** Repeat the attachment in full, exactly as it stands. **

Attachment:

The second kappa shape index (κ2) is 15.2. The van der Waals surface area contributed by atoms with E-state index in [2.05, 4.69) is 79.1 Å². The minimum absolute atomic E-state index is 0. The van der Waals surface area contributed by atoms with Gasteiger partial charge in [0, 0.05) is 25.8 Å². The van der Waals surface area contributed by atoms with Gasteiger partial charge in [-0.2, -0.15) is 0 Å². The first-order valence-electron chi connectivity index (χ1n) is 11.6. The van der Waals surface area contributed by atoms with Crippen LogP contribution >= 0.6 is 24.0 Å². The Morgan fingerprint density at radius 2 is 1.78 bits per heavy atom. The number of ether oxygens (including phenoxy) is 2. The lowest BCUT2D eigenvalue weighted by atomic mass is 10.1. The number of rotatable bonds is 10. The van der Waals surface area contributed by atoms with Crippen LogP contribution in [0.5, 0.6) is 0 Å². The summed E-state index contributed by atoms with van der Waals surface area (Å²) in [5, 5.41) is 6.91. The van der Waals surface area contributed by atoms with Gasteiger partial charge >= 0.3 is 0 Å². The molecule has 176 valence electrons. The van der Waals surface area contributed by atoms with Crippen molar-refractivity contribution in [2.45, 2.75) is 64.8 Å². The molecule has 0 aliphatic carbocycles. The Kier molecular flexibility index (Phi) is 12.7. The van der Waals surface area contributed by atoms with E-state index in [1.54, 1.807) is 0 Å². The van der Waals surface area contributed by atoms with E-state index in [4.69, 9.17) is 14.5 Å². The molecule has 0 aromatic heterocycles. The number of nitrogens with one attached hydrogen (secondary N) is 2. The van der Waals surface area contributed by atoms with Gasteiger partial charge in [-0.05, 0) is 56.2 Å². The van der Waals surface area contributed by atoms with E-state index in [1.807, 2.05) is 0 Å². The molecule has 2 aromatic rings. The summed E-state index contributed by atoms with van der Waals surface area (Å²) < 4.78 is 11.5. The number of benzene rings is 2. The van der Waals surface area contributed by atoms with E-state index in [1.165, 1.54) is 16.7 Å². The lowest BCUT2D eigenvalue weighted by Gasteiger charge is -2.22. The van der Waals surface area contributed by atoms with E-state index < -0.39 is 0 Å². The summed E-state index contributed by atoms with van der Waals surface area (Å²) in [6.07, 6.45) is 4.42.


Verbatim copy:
The second kappa shape index (κ2) is 15.2. The van der Waals surface area contributed by atoms with E-state index in [2.05, 4.69) is 79.1 Å². The minimum absolute atomic E-state index is 0. The van der Waals surface area contributed by atoms with Gasteiger partial charge in [0, 0.05) is 25.8 Å². The van der Waals surface area contributed by atoms with Gasteiger partial charge in [-0.2, -0.15) is 0 Å². The first-order valence-electron chi connectivity index (χ1n) is 11.6. The van der Waals surface area contributed by atoms with Crippen LogP contribution >= 0.6 is 24.0 Å². The Morgan fingerprint density at radius 2 is 1.78 bits per heavy atom. The number of ether oxygens (including phenoxy) is 2. The lowest BCUT2D eigenvalue weighted by atomic mass is 10.1. The number of rotatable bonds is 10. The van der Waals surface area contributed by atoms with Crippen LogP contribution in [0.5, 0.6) is 0 Å². The summed E-state index contributed by atoms with van der Waals surface area (Å²) in [5, 5.41) is 6.91. The van der Waals surface area contributed by atoms with Gasteiger partial charge >= 0.3 is 0 Å². The molecule has 176 valence electrons. The van der Waals surface area contributed by atoms with Crippen molar-refractivity contribution in [2.45, 2.75) is 64.8 Å². The molecule has 0 aliphatic carbocycles. The Kier molecular flexibility index (Phi) is 12.7. The van der Waals surface area contributed by atoms with E-state index in [1.54, 1.807) is 0 Å². The van der Waals surface area contributed by atoms with E-state index in [4.69, 9.17) is 14.5 Å². The molecule has 0 aromatic heterocycles. The number of nitrogens with one attached hydrogen (secondary N) is 2. The van der Waals surface area contributed by atoms with Gasteiger partial charge in [-0.05, 0) is 56.2 Å². The van der Waals surface area contributed by atoms with E-state index in [1.807, 2.05) is 0 Å². The molecule has 2 aromatic rings. The summed E-state index contributed by atoms with van der Waals surface area (Å²) < 4.78 is 11.5. The number of benzene rings is 2. The van der Waals surface area contributed by atoms with E-state index in [1.165, 1.54) is 16.7 Å². The lowest BCUT2D eigenvalue weighted by Gasteiger charge is -2.22. The van der Waals surface area contributed by atoms with E-state index < -0.39 is 0 Å². The summed E-state index contributed by atoms with van der Waals surface area (Å²) in [6.07, 6.45) is 4.42.